San Francisco police Chief Greg Suhr last week cited a recent policy change in Memphis, Tenn., as a reason for why his department needs Tasers.
However, Suhr had the wrong Memphis.
Police in Memphis, Mich., rather than the much larger city in Tennessee, were the ones who adopted the use of the stun guns last December, San Francisco police spokesman Sgt. Mike Andraychak said today. Read More
After a controversial and failed effort to acquire Tasers for the Police Department last year, and two officer-involved shootings that a former police chief said may have been prevented by the “less lethal” devices, the department is still no closer to obtaining them.
But whereas there once wasn’t the political will to arm San Francisco cops with Tasers, the major obstacle now is budget cutbacks. Read More
BART’s board of directors will vote Thursday on a motion to purchase 130 new Tasers for its police department.The contract proposal, recommended by the BART staff, would more than double the current amount of Tasers — 60 — that the agency’s police force has. To purchase the Tasers — at the cost of $140,000 — BART’s board must approve the measure with a two-thirds majority. Read More
It’s been a busy year so far for the Police Commission. Decisions have been made on studying the use of Tasers and a plan has been put into motion to avoid fatal standoffs with the mentally ill. Read More
The Police Department might finally equip its officers with Tasers, but one major obstacle still exists: The police chief has to prove it is the best option available.The Police Commission voted 6-1 last week to allow the department to study the use of Tasers. But the commission wants the SFPD to look into other so-called less-lethal alternatives. Read More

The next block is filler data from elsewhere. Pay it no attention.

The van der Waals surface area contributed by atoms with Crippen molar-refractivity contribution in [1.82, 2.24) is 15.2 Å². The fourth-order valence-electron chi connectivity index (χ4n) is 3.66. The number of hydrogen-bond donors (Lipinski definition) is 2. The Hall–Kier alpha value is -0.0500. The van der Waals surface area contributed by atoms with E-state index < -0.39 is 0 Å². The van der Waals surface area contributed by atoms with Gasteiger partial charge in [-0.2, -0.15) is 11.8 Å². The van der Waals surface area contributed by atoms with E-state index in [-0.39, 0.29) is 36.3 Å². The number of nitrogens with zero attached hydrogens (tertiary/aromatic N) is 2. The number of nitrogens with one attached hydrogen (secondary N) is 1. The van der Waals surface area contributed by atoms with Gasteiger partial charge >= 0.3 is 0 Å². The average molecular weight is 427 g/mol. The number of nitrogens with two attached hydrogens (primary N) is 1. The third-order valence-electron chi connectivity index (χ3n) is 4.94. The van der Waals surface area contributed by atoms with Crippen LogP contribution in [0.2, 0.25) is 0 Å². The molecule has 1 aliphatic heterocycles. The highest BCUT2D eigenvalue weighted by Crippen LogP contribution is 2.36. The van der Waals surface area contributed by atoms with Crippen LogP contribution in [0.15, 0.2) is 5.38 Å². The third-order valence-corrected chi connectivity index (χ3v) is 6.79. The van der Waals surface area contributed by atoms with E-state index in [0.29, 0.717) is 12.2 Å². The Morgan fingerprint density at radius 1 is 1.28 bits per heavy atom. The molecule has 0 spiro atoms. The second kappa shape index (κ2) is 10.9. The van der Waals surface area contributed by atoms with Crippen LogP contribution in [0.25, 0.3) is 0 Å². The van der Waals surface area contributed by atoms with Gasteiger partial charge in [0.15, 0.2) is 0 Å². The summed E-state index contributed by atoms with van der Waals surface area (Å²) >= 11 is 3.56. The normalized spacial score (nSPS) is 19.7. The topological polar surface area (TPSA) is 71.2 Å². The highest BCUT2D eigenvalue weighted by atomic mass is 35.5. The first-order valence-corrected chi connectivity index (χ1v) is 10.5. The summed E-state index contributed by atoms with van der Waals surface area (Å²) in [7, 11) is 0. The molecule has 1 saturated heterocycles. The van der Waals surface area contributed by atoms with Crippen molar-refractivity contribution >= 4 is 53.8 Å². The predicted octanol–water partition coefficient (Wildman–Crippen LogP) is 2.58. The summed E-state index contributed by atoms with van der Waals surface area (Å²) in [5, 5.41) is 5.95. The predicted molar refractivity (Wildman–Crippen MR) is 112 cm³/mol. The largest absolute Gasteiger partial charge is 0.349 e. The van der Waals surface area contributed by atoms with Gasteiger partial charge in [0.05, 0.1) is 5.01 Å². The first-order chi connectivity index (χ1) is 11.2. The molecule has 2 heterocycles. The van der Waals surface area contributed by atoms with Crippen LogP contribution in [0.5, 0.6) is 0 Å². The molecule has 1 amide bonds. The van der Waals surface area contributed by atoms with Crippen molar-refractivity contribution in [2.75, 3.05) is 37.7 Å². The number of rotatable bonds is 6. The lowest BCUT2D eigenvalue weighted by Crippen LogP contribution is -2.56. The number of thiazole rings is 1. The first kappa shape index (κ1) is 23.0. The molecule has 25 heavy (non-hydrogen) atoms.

The San Francisco Police Commission voted 6-1 Wednesday night to allow the Police Department to look into the use of Tasers by officers, nearly a year after shooting down a similar proposal.The decision came after a lively six-hour debate regarding the conducted energy devices, widely known as Tasers.Last March, the commission voted 4-3 against a proposal by then-Police Chief George Gascon to study the use of Tasers by the department. Read More
Prepare for another electrifying round of talk about Tasers this Wednesday when the Police Commission, once again but with a different political slant, discusses whether to adopt the controversial stun guns. Read More
Outgoing Mayor Gavin Newsom seems to think Tasers could be in San Francisco’s future. Days after police shot a mentally disturbed man in a wheel chair, Newsom said it would be appropriate for the San Francisco Police Commission to consider an “organized and judicious” pilot project — and he still thinks so. The Commission has the four votes to do so, though they did not in early 2010. Read More
The Police Commission could barely pull enough members together Wednesday night for a hearing as two members quit and another, the panel president, is awaiting reconfirmation.
The most shocking news is the departure of Board of Supervisors appointee Vincent Pan, a solid liberal voice who said he would be concentrating on his position as executive director of Chinese for Affirmative Action. Read More
Police Chief George Gascón’s fight to bring Tasers to the San Francisco Police Department fizzled after a divided Police Commission rejected the controversial stun guns.
“I think we’re going to wait,” Gascón said Thursday after a marathon meeting at City Hall the previous night. “The commission has spoken and we’re moving forward. We’ve got a city to run.” Read More